The re g ard felt by the friends of the Brineeas Helena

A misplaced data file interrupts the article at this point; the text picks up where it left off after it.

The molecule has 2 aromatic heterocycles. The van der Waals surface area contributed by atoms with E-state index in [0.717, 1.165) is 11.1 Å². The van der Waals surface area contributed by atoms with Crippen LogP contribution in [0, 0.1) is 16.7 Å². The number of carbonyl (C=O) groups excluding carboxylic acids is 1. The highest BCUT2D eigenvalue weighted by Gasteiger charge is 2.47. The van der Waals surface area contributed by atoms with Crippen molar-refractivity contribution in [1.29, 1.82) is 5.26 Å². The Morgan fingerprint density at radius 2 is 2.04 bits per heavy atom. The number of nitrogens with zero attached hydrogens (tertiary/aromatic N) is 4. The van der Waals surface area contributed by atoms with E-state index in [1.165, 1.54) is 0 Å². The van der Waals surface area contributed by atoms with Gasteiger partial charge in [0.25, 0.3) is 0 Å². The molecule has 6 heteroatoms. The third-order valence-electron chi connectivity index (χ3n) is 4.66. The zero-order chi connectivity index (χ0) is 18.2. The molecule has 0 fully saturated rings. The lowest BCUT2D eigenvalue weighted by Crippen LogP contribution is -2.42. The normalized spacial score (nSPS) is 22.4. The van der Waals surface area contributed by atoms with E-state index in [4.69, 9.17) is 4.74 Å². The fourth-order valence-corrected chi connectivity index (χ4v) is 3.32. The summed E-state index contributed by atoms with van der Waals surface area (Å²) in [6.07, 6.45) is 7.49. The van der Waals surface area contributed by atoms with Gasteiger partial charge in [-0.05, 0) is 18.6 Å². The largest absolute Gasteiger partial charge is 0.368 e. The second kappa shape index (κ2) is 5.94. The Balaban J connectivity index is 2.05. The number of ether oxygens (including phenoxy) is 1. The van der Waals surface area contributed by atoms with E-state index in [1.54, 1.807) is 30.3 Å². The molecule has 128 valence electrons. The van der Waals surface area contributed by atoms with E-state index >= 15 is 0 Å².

for that amiable bride has chiefly taken the formof jewellery—diamonds, rubies, sapphires, turquoises enough to furnish a West-End shop. The King and Queen of the Belgians indulge in sentiment, having put "Souvenir" in turquoises on their gold band bracelet. So does -the Princess, Louis .of Hesse, who has set her "A. L" in diamonds and rubies in the centre of a heart-shaped crystallocket, and so-does Her Royal Highness the Duchess of Mecklenburg, who has put " Salve " diamonds on the blue enamel centre of a circular gold locket. On the whole, the great people seem to feel as much difficulty and to show as little resource in wedding presents as the small. We once heard a man complain of laving a small shopful of bronze ornaments presented to him, another of having received twelve dial-pieces,—a good supply for a middling-sized watchmaker—and-another, with less opulent relatives, of having the range of six butter knives; but the Princess Helena will be persevering and conscientious if she wears all this jewellery once before she dies. The mutilation of the same kind of wedding presents certainly diminishes the gratification to the instinct of property. If the contents of an ironmonger's shop were emptied at the feet of a middle-class bride, we do not think her (pleas are would be 103 great as her embarrassment; and there is no great difference between having a vast superfluity of lockets ands vast superfluity of fenders.